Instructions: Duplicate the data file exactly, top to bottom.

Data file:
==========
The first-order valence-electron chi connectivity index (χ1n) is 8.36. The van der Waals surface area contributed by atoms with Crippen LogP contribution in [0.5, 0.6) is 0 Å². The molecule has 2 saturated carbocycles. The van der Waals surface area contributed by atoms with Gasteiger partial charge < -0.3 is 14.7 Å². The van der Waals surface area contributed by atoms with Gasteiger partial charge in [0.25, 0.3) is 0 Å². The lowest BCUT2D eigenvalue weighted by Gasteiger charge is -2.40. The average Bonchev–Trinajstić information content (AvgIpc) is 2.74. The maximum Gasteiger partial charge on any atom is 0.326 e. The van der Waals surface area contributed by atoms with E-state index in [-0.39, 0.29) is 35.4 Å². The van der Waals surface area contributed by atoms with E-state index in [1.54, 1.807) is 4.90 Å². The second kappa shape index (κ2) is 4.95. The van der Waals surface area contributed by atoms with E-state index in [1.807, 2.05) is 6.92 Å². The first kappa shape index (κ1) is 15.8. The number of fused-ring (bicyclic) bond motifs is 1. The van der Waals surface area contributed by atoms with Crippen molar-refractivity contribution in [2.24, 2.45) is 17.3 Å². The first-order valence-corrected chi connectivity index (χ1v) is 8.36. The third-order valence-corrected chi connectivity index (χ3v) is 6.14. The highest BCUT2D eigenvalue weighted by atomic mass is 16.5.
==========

The first-order valence-electron chi connectivity index (χ1n) is 8.36. The van der Waals surface area contributed by atoms with Crippen LogP contribution in [0.5, 0.6) is 0 Å². The molecule has 2 saturated carbocycles. The van der Waals surface area contributed by atoms with Gasteiger partial charge < -0.3 is 14.7 Å². The van der Waals surface area contributed by atoms with Gasteiger partial charge in [0.25, 0.3) is 0 Å². The lowest BCUT2D eigenvalue weighted by Gasteiger charge is -2.40. The average Bonchev–Trinajstić information content (AvgIpc) is 2.74. The maximum Gasteiger partial charge on any atom is 0.326 e. The van der Waals surface area contributed by atoms with E-state index in [-0.39, 0.29) is 35.4 Å². The van der Waals surface area contributed by atoms with E-state index in [1.54, 1.807) is 4.90 Å². The second kappa shape index (κ2) is 4.95. The van der Waals surface area contributed by atoms with E-state index in [1.807, 2.05) is 6.92 Å². The first kappa shape index (κ1) is 15.8. The number of fused-ring (bicyclic) bond motifs is 1. The van der Waals surface area contributed by atoms with Crippen molar-refractivity contribution in [2.24, 2.45) is 17.3 Å². The first-order valence-corrected chi connectivity index (χ1v) is 8.36. The third-order valence-corrected chi connectivity index (χ3v) is 6.14. The highest BCUT2D eigenvalue weighted by atomic mass is 16.5.